Outline the structure and function of the N-methyl-D-aspartate (NMDA) receptor (25% marks). Discuss the pharmacology of ketamine (75% marks).
The first part of this question required a description of both the receptor structure and its function. This includes, but is not limited to, its location, the natural ligand, how the channel may be regulated and the results of receptor stimulation. The second part of this question related to ketamine. Marks lost here often related to vague statements and incorrect facts. The examiners also commented that some candidates got confused between the R and S enantiomers. Few candidates commented on the nature of the metabolites and generally the PD section was vaguely answered.
The NMDA receptor,
Now, as for ketamine:
|Routes of administration||Intravenous, intramuscular, subcutaneous, oral (rarely), buccal, transdermal and rectal|
|Absorption||17% oral bioavailability|
|Solubility||pKa 7.5; relatively poor water solubility; 20-50% protein bound|
|Target receptor||NMDA receptor|
|Mechanism of action||Lodges in the pore of the NMDA cation channel, causing the receptor to become closed, and to stop binding glutamate. As a consequence, it prevents glutamate-simulated sodium and calicum influx into the cell, and potassium efflux. The result is a depressed excitatory neurotransmission|
|Metabolism||Metabolised by CYP450 enzymes into multiple metabolites, of which only norketamine is mildly active.|
|Elimination||Elimination half-life is 2.5 hrs, but redistribution (alpha) half-life is ~ 7-11 minutes|
|Time course of action||Onset of anaesthetic effect, following an anaesthetic dose (~2mg/kg), is within 15-30 seconds. Duration of useful anaesthesia/analgesia is about 15-30 minutes.|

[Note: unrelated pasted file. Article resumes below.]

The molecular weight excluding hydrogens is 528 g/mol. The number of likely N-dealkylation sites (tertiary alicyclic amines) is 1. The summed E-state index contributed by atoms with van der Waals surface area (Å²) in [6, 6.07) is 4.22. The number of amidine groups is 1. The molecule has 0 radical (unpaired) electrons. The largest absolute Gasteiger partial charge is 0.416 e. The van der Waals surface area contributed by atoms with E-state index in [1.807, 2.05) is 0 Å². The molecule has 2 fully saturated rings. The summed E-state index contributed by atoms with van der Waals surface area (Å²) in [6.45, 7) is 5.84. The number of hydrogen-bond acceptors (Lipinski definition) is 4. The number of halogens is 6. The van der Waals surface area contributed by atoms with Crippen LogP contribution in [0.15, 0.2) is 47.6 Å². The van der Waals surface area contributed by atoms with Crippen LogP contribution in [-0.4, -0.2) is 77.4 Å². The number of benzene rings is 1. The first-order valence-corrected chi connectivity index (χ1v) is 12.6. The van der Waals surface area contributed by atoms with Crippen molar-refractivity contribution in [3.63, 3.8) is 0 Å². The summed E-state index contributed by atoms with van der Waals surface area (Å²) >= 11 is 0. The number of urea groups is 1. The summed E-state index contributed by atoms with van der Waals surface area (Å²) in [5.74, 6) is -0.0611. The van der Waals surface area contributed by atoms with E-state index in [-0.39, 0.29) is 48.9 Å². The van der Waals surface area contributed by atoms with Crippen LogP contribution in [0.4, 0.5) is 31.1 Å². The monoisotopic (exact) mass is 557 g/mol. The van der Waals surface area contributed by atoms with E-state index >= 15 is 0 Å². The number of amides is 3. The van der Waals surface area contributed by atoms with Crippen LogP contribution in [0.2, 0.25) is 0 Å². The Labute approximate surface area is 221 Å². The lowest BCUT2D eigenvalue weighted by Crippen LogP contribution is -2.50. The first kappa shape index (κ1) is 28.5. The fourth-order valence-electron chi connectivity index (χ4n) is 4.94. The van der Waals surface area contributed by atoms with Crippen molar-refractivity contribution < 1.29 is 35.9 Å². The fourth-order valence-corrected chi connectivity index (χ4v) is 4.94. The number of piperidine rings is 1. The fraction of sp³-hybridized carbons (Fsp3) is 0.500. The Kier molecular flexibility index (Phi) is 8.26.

|Clinical effects||Dissociative anaesthesia, analgesia, sialorrhoea, bronchorrhoea, bronchodilation, possible increased cerebral metabolic rate, reversal of opioid tolerance, and slightly increased skeletal muscle tone.
Haemodynamic effects are largely indirect, i.e. the result of sympathetic stimulation.
- Increased cardiac output
- Markedly increased heart rate
- Increased mean arterial pressure initially, which rapidly renormalises
- Unchanged peripheral vascular resistance
Direct effects of ketamine on inotropy are negative.
|Single best reference||Domino (2010)|
Clements, J. A., W. S. Nimmo, and I. S. Grant. "Bioavailability, pharmacokinetics, and analgesic activity of ketamine in humans." Journal of pharmaceutical sciences 71.5 (1982): 539-542.
Wieber, J., et al. "Pharmacokinetics of ketamine in man." Der Anaesthesist 24.6 (1975): 260-263.
Sleigh, Jamie, et al. "Ketamine–More mechanisms of action than just NMDA blockade." Trends in anaesthesia and critical care 4.2-3 (2014): 76-81.
Bolshakov, K. V., et al. "Determinants of trapping block of N‐methyl‐d‐aspartate receptor channels." Journal of neurochemistry 87.1 (2003): 56-65.
Domino, Edward F. "Taming the ketamine tiger." Anesthesiology: The Journal of the American Society of Anesthesiologists 113.3 (2010): 678-684.